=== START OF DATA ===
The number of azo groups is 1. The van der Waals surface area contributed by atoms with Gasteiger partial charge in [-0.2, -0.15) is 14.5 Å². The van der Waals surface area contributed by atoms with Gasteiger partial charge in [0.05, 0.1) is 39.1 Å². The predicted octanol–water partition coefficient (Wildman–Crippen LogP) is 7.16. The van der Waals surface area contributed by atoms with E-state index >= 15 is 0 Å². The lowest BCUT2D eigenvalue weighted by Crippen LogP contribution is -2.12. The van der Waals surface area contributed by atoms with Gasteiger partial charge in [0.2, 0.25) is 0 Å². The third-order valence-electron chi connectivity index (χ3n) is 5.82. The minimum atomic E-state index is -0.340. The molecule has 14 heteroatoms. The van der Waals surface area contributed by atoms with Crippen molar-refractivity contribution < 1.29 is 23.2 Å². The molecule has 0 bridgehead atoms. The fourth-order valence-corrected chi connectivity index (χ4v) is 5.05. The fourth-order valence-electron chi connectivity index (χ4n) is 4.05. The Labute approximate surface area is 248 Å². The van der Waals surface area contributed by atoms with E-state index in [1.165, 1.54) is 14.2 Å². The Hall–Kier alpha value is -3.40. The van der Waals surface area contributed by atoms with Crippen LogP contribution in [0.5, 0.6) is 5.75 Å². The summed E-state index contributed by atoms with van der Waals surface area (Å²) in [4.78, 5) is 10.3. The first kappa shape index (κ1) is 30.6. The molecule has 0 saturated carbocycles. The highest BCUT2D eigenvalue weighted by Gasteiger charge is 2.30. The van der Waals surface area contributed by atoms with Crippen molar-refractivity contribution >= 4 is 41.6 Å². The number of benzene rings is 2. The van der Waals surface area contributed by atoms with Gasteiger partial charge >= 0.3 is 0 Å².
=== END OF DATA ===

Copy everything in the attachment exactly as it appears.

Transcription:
The number of azo groups is 1. The van der Waals surface area contributed by atoms with Gasteiger partial charge in [-0.2, -0.15) is 14.5 Å². The van der Waals surface area contributed by atoms with Gasteiger partial charge in [0.05, 0.1) is 39.1 Å². The predicted octanol–water partition coefficient (Wildman–Crippen LogP) is 7.16. The van der Waals surface area contributed by atoms with E-state index >= 15 is 0 Å². The lowest BCUT2D eigenvalue weighted by Crippen LogP contribution is -2.12. The van der Waals surface area contributed by atoms with Gasteiger partial charge in [0.2, 0.25) is 0 Å². The third-order valence-electron chi connectivity index (χ3n) is 5.82. The minimum atomic E-state index is -0.340. The molecule has 14 heteroatoms. The van der Waals surface area contributed by atoms with Crippen molar-refractivity contribution < 1.29 is 23.2 Å². The molecule has 0 bridgehead atoms. The fourth-order valence-corrected chi connectivity index (χ4v) is 5.05. The fourth-order valence-electron chi connectivity index (χ4n) is 4.05. The Labute approximate surface area is 248 Å². The van der Waals surface area contributed by atoms with E-state index in [1.165, 1.54) is 14.2 Å². The Hall–Kier alpha value is -3.40. The van der Waals surface area contributed by atoms with Crippen LogP contribution in [0.5, 0.6) is 5.75 Å². The summed E-state index contributed by atoms with van der Waals surface area (Å²) in [4.78, 5) is 10.3. The first kappa shape index (κ1) is 30.6. The molecule has 0 saturated carbocycles. The highest BCUT2D eigenvalue weighted by Gasteiger charge is 2.30. The van der Waals surface area contributed by atoms with Crippen molar-refractivity contribution >= 4 is 41.6 Å². The number of benzene rings is 2. The van der Waals surface area contributed by atoms with Gasteiger partial charge >= 0.3 is 0 Å².